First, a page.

Health outcomes would also improve as a result of full literacy and economic prosperity, with better food and diet awareness, family planning and preventative lifestyle choices.
For example, poor health literacy is linked to higher death rates from heart disease. Those who are unable to properly read and understand preventative and treatment medications and instructions are at significant risk of failing to care for themselves properly. Similarly, low literacy levels impact on diabetes prevention and care. And literate women are three times more likely than illiterate ones to know that a person in seemingly good health can be infected with HIV.
The huge disparities between high and low socioeconomic health outcomes would be largely removed by improving literacy rates. Child mortality rates would decline and life expectancies would increase.
Participation in the political process would also be boosted significantly, along with a better informed citizenry. Communities would thrive as community participation and investment grows. Tolerance and compassion would increase.
We also know there are strong links between literacy and crime. For example, prisoners who are still illiterate upon release are more likely to re-offend. In our more literate world, violence and crime would decrease.
Large-scale issues, such as famine, war and climate change, would also be able to be more effectively tackled by a much larger group of committed people around the world. The levels of ignorance, misinformation and political spin would be countered by an informed and critical global population.
The focus would shift to social equality, environmental sustainability and energy renewal, population dynamics and water conservation. Women and girls would be given equal opportunities, while indigenous, migrant and refugee populations would be afforded more equitable social and economic outcomes.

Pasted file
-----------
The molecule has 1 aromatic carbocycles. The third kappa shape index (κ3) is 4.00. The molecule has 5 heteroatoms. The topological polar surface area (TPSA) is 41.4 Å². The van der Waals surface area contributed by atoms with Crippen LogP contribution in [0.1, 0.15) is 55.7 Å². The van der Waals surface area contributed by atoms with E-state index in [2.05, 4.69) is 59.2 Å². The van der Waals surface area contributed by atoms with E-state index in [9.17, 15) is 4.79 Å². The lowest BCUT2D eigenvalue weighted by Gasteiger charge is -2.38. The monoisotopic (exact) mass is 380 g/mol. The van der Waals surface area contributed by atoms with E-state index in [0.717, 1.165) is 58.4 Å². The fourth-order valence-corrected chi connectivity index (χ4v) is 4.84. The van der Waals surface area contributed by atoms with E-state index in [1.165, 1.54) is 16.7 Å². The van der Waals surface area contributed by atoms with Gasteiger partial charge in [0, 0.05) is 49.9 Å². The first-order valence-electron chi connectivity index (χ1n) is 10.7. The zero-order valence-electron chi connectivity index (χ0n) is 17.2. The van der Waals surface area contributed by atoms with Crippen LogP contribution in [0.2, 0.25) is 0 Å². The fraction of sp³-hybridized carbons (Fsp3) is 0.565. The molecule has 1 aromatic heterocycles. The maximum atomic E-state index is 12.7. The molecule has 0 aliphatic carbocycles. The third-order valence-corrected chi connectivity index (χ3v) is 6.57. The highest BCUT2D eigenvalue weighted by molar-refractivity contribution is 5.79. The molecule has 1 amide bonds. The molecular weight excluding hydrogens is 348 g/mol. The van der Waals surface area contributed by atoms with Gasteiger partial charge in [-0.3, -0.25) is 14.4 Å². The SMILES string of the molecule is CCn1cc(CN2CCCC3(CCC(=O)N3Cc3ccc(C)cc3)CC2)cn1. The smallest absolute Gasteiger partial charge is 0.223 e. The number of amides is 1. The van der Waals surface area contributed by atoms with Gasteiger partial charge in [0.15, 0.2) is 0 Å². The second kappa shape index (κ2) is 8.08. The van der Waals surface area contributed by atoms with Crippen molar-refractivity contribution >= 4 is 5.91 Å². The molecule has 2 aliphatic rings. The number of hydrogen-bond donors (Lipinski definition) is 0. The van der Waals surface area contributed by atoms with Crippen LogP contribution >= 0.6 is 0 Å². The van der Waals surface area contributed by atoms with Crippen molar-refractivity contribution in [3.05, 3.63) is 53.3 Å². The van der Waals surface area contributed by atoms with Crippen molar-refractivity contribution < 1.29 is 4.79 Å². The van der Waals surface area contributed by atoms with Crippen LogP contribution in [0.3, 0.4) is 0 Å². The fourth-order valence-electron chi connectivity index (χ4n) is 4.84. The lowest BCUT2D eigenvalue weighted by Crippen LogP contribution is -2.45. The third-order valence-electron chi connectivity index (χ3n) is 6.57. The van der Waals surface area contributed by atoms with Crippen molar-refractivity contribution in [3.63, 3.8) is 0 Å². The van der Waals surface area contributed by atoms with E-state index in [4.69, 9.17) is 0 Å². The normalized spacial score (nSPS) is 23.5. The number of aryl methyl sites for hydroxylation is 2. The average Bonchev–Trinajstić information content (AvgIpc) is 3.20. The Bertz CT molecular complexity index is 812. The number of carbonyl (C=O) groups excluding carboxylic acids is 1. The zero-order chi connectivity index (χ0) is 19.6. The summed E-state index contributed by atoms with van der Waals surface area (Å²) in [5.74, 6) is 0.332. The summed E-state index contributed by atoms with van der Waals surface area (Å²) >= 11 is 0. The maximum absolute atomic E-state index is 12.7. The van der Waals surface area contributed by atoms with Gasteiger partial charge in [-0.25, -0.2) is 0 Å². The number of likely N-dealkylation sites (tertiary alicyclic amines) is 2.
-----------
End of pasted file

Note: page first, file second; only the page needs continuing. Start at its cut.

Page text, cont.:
A world away
Unfortunately, this world is still far away and there is no simple cure for illiteracy.
Foreign aid and international organisations certainly play a crucial part, and Australia has and will continue to help make progress (although there will soon be budgetary set backs).
More is being done to improve literacy levels at home. There are many projects and initiatives currently underway, including: the Tasmanian Adult Literacy Action Plan; the federal government’s Adult Migrant English Program, Skills for Education and Employment, LiteracyNet; and many more.
On a global level, UNESCO is leading the way through policy, research, advocacy and close networking with governments and NGOs around the world. But there are many other organisations that work in various ways to address illiteracy, including World Literacy Foundation, the Global Literacy Foundation, the Global Literacy Project, and LitWorld.
But if we are going to come even close to meeting the 2015 Millennium Development Goals aim of “meeting the basic learning needs of youth and adults through the functional literacy approach and reducing adult illiteracy rates by 50%”, we still have a lot of work to do.